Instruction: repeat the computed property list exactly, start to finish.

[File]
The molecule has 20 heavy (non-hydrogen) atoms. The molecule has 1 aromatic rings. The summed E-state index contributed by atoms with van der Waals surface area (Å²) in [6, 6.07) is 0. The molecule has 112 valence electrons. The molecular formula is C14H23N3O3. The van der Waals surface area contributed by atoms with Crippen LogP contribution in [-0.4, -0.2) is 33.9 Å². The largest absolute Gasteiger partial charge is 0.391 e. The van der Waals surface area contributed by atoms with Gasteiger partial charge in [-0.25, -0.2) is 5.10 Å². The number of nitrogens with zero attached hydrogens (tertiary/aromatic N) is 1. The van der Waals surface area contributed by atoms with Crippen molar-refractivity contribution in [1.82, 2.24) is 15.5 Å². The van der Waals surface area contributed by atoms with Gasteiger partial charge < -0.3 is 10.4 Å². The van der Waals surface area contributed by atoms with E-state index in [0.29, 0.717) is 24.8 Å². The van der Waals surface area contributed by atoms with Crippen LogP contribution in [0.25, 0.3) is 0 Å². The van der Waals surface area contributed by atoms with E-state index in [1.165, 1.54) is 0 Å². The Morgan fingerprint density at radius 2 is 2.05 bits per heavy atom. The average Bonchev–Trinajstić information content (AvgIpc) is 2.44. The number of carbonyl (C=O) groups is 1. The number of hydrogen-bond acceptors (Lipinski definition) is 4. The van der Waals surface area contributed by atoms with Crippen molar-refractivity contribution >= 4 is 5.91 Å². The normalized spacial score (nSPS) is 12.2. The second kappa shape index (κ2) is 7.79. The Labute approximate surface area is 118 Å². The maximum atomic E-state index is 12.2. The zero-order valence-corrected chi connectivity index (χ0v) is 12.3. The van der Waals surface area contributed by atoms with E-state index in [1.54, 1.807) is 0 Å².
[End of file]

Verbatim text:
The molecule has 20 heavy (non-hydrogen) atoms. The molecule has 1 aromatic rings. The summed E-state index contributed by atoms with van der Waals surface area (Å²) in [6, 6.07) is 0. The molecule has 112 valence electrons. The molecular formula is C14H23N3O3. The van der Waals surface area contributed by atoms with Crippen LogP contribution in [-0.4, -0.2) is 33.9 Å². The largest absolute Gasteiger partial charge is 0.391 e. The van der Waals surface area contributed by atoms with Gasteiger partial charge in [-0.25, -0.2) is 5.10 Å². The number of nitrogens with zero attached hydrogens (tertiary/aromatic N) is 1. The van der Waals surface area contributed by atoms with Crippen molar-refractivity contribution in [1.82, 2.24) is 15.5 Å². The van der Waals surface area contributed by atoms with Gasteiger partial charge < -0.3 is 10.4 Å². The van der Waals surface area contributed by atoms with E-state index in [0.29, 0.717) is 24.8 Å². The van der Waals surface area contributed by atoms with Crippen LogP contribution in [0.25, 0.3) is 0 Å². The van der Waals surface area contributed by atoms with E-state index in [1.165, 1.54) is 0 Å². The Morgan fingerprint density at radius 2 is 2.05 bits per heavy atom. The average Bonchev–Trinajstić information content (AvgIpc) is 2.44. The number of carbonyl (C=O) groups is 1. The number of hydrogen-bond acceptors (Lipinski definition) is 4. The van der Waals surface area contributed by atoms with Crippen molar-refractivity contribution >= 4 is 5.91 Å². The normalized spacial score (nSPS) is 12.2. The second kappa shape index (κ2) is 7.79. The Labute approximate surface area is 118 Å². The maximum atomic E-state index is 12.2. The zero-order valence-corrected chi connectivity index (χ0v) is 12.3. The van der Waals surface area contributed by atoms with E-state index in [1.54, 1.807) is 0 Å².